10:16am:Billabong shares are bounced as much as 46 per cent higher in opening trade today. They're currently sitting on a gain of 42 per cent, or 10.5 cents, to 35.5 cents.

10:08am:Early take - markets are flat to higher in opening trade. The ASX200 has eked out a 0.1 per cent gain.

10:03am:Forecasting demand for zircon and titanium dioxide remains "challenging" mineral sands producer Iluka Resources said, due to the volatile global and regional economic performance along with uncertain business conditions.

At the same time, sales of rutile and synthetic rutile are expected to closely match planned 2013 production of 200,000 tonnes, which is well short of 2012 production of 275,000 tonnes, it said.

In the June quarter, production of ilmenite rose to 173,000 from 160,900 tonnes in the March quarter, while output of zircon, rutile and synthetic rutile rose to 127,200 tonnes from 110,900 tonnes in the March quarter.

When compared with the year earlier period, output was down across the board as the company cut output to bring it into line with underlying demand, it said.

The prospects for a pick up in demand for zircon has prompted a slight rise in production with calender 2013 output now seen at 280,000 tonnes up from 220,000 tonnes forecast earlier it said.

10:02am: Billabong International chief executive Launa Inman could walk away from the Australian surfwear company with up to $4.6 million after 13 months on the job.

Ms Inman, who came to Billabong from Target and Officeworks, is set to be replaced by Scott Olivet, a former chairman and chief executive of US sportswear group Oakley. Billabong has entered a complex $294 million refinancing deal that will give the ailing company a lifeline.

According to the package outlined by Billabong when Ms Inman was appointed in May 2012 she was given:

Base salary: $1.3 million a year, subject to an annual review Short-term incentive: Up to 100 per cent of her base salary, subject to the board's assessment of her performance in achieving financial and non-financial targets Share investment: $100,000 to acquire shares in Billabong Long-term incentive: $614,000 for the financial year ending June 30, 2013, subject to shareholder approval Termination: Base salary of $1.3 million if "fundamantal change" in the company occurs

Billabong has yet to outline Ms Inman's termination package.

9:55am: Some analyst rating changes for today:

Billabong raised to neutral at JPMorgan Billabong raised to hold at Deutsche Bank Perseus cut to sector perform at RBC Capital SMS Management cut to buy at BBY Ltd Iluka raised to neutral at Credit Suisse Treasury Wine Estates raised to outperform at Macquarie Aurizon upgraded to overweight at Morgan Stanley Ansell cut to sell at Citi Origin cut to neutral at Citi AGL cut to neutral at UBS

9:53am:More on BHP. Deutsche Bank analyst Paul Young described the result as "very strong" and named the copper result at Escondida and the iron ore result in the Pilbara as the highlights.

"This is a very strong result, it was ahead of our forecasts for every single commodity with the exception of petroleum and that was just a miss on the conventional volumes,'' he said.

Mr Young said he believed BHP's forecast of 207 million tonnes of iron ore production next year was "very conservative".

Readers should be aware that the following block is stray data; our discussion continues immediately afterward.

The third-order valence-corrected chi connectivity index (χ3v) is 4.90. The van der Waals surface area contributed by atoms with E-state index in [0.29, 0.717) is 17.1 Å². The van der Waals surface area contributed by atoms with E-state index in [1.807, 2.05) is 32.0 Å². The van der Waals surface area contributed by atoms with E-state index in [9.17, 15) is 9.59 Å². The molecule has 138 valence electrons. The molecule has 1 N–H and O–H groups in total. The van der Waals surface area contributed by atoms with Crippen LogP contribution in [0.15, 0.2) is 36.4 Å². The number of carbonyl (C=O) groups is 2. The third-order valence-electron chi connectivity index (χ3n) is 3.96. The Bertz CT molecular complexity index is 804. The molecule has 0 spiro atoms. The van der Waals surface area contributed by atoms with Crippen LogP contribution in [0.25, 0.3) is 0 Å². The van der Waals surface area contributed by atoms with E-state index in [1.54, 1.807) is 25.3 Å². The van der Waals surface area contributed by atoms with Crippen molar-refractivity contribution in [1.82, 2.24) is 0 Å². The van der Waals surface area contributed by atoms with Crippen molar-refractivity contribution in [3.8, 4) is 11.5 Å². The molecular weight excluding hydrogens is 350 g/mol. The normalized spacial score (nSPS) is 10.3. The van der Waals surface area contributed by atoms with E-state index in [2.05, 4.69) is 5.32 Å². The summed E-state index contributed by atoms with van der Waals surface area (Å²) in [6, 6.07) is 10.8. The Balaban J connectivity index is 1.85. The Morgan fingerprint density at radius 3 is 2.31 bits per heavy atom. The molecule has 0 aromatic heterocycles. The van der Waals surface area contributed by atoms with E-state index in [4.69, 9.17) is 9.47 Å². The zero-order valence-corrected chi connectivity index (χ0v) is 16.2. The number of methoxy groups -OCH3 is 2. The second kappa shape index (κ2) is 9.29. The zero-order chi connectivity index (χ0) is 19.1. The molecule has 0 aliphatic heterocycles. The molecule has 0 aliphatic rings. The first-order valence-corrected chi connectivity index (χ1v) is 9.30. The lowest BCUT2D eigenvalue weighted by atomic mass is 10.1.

"We think they will beat that," he said.

9:50am:Insurance Australia Group says it will beat its previous profit guidance for the recently-concluded financial year, thanks to lower-than-expected claims and favourable money market trends.

The insurer today said its profit margins would be between 16.8 per cent and 17.2 per cent- compared with previous guidance of 12.5 to 14.5 per cent.

Managing director Mike Wilkins said revenue from premiums had grown more than expected, thanks mainly the changes in the currency markets.

As well, claims from natural disasters were $470 million, compared with its assumption these claims would hit $620 million.

"Compared to our previously held assumptions, these factors have caused the Group's insurance margin to exceed our earlier guidance. Meanwhile, the underlying performance of the Group has
remained strong over the course of the financial year," Mr Wilkins said.

9:46am:Wesfarmers says production at its coal mines rose sharply in the June quarter after recovering from the effects of wet weather over the summer.

The company said 2.84 million tonnes of coal was produced from its coal mines over the quarter, up 25.2 per cent from the previous quarter, Wesfarmers said in a production report.

Metallurgical coal production increased by 28.9 per cent and steaming coal production was up by 17.5 per cent compared to the previous quarter.

The Perth-based conglomerate owns two coal mines, Curragh, in Queensland's Bowen Basin and Bengalla in NSW' Hunter Valley.

Wesfarmers said production at Curragh was diminished in the first quarter due to wet weather caused by Cyclone Oswald and a scheduled shutdown during the Christmas period.

As a result, metallurgical coal production for the year increased was up just 2.3 per cent to 7,380,000 tonnes.

9:43am:The Aussie dollar is sharply higher. It was recently buying 92.6 US cents, up from 91.88 late yesterday and a low on Monday of 90.33 US cents. The Aussie was also buying 91.7 yen, 70.3 euro cents and 61.1 British pence.

The gains in the local currency came after the RBA released minutes of its July policy meeting yesterday, which offered few clues about further interest rate cuts, and as the US dollar slipped on expectations that Ben Bernanke will reiterate previous remarks that US monetary policy will remain accommodative.

9:30am: For a comprehensive look at this morning's business news, check today's need2know. Here are this morning's key markets numbers:

SPI futures are 6 points lower at 4941
The $A is higher at 92.66 US cents
In New York, the S&P500 was lost 0.37% to 1676.26 In Europe, the FTSE100 lost 0.45% to 6556.35 China iron ore gained $US2.10 to $US129 a metric tonne Gold added 0.7% to $US1290.56 an ounce WTI crude oil lost 52 US cents to $US105.80 a barrel Reuters/Jefferies CRB index added 0.59% to 288.48

9:28am: Good morning folks. Welcome to the Markets Live blog for Wednesday.

Contributors: Thomas Hunter, Max Mason

This blog is not intended as investment advice

BusinessDay with agencies